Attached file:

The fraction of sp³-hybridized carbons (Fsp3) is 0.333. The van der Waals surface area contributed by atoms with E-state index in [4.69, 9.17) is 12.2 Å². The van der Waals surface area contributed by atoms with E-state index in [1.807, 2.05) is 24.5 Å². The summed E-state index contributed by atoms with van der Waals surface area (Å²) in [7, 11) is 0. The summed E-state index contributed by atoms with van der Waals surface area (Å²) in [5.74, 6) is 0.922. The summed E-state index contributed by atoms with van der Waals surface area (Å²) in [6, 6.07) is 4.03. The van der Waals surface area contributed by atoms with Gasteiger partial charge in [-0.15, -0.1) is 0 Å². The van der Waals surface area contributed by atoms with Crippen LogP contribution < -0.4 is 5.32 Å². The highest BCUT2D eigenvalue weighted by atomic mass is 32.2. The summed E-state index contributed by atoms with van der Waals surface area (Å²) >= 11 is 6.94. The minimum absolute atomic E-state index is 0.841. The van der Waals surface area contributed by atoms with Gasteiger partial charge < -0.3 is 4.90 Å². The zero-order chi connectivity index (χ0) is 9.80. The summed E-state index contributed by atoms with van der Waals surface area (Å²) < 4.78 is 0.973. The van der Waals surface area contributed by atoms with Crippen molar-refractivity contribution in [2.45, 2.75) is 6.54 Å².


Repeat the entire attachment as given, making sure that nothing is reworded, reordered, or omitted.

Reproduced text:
The fraction of sp³-hybridized carbons (Fsp3) is 0.333. The van der Waals surface area contributed by atoms with E-state index in [4.69, 9.17) is 12.2 Å². The van der Waals surface area contributed by atoms with E-state index in [1.807, 2.05) is 24.5 Å². The summed E-state index contributed by atoms with van der Waals surface area (Å²) in [7, 11) is 0. The summed E-state index contributed by atoms with van der Waals surface area (Å²) in [5.74, 6) is 0.922. The summed E-state index contributed by atoms with van der Waals surface area (Å²) in [6, 6.07) is 4.03. The van der Waals surface area contributed by atoms with Gasteiger partial charge in [-0.15, -0.1) is 0 Å². The van der Waals surface area contributed by atoms with Crippen LogP contribution < -0.4 is 5.32 Å². The highest BCUT2D eigenvalue weighted by atomic mass is 32.2. The summed E-state index contributed by atoms with van der Waals surface area (Å²) >= 11 is 6.94. The minimum absolute atomic E-state index is 0.841. The van der Waals surface area contributed by atoms with Gasteiger partial charge < -0.3 is 4.90 Å². The zero-order chi connectivity index (χ0) is 9.80. The summed E-state index contributed by atoms with van der Waals surface area (Å²) < 4.78 is 0.973. The van der Waals surface area contributed by atoms with Crippen molar-refractivity contribution in [2.45, 2.75) is 6.54 Å².